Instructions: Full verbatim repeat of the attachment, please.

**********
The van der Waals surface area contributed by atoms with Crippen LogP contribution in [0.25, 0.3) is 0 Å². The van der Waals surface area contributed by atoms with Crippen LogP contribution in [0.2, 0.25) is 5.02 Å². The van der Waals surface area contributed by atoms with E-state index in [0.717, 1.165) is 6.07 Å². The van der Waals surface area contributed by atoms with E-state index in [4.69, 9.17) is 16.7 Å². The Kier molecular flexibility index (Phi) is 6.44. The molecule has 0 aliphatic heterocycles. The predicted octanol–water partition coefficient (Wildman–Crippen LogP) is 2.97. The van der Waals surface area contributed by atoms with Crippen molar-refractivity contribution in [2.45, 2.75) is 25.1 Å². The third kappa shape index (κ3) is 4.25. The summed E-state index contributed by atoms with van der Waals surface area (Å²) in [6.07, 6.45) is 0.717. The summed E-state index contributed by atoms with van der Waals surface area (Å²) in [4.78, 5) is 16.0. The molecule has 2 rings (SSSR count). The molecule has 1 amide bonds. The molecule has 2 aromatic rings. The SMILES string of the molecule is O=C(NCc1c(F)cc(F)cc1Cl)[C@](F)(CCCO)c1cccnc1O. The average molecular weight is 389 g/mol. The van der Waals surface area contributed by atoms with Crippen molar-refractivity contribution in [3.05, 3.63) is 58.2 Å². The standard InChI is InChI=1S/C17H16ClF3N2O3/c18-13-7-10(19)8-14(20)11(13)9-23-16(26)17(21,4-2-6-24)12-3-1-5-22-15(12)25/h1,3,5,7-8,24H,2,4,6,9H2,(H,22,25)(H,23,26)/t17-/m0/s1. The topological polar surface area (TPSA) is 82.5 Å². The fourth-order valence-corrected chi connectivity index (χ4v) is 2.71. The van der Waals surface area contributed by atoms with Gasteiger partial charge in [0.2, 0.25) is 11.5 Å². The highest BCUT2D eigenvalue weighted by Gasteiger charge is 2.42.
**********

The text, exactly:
The van der Waals surface area contributed by atoms with Crippen LogP contribution in [0.25, 0.3) is 0 Å². The van der Waals surface area contributed by atoms with Crippen LogP contribution in [0.2, 0.25) is 5.02 Å². The van der Waals surface area contributed by atoms with E-state index in [0.717, 1.165) is 6.07 Å². The van der Waals surface area contributed by atoms with E-state index in [4.69, 9.17) is 16.7 Å². The Kier molecular flexibility index (Phi) is 6.44. The molecule has 0 aliphatic heterocycles. The predicted octanol–water partition coefficient (Wildman–Crippen LogP) is 2.97. The van der Waals surface area contributed by atoms with Crippen molar-refractivity contribution in [2.45, 2.75) is 25.1 Å². The third kappa shape index (κ3) is 4.25. The summed E-state index contributed by atoms with van der Waals surface area (Å²) in [6.07, 6.45) is 0.717. The summed E-state index contributed by atoms with van der Waals surface area (Å²) in [4.78, 5) is 16.0. The molecule has 2 rings (SSSR count). The molecule has 1 amide bonds. The molecule has 2 aromatic rings. The SMILES string of the molecule is O=C(NCc1c(F)cc(F)cc1Cl)[C@](F)(CCCO)c1cccnc1O. The average molecular weight is 389 g/mol. The van der Waals surface area contributed by atoms with Crippen molar-refractivity contribution in [3.05, 3.63) is 58.2 Å². The standard InChI is InChI=1S/C17H16ClF3N2O3/c18-13-7-10(19)8-14(20)11(13)9-23-16(26)17(21,4-2-6-24)12-3-1-5-22-15(12)25/h1,3,5,7-8,24H,2,4,6,9H2,(H,22,25)(H,23,26)/t17-/m0/s1. The topological polar surface area (TPSA) is 82.5 Å². The fourth-order valence-corrected chi connectivity index (χ4v) is 2.71. The van der Waals surface area contributed by atoms with Gasteiger partial charge in [0.2, 0.25) is 11.5 Å². The highest BCUT2D eigenvalue weighted by Gasteiger charge is 2.42.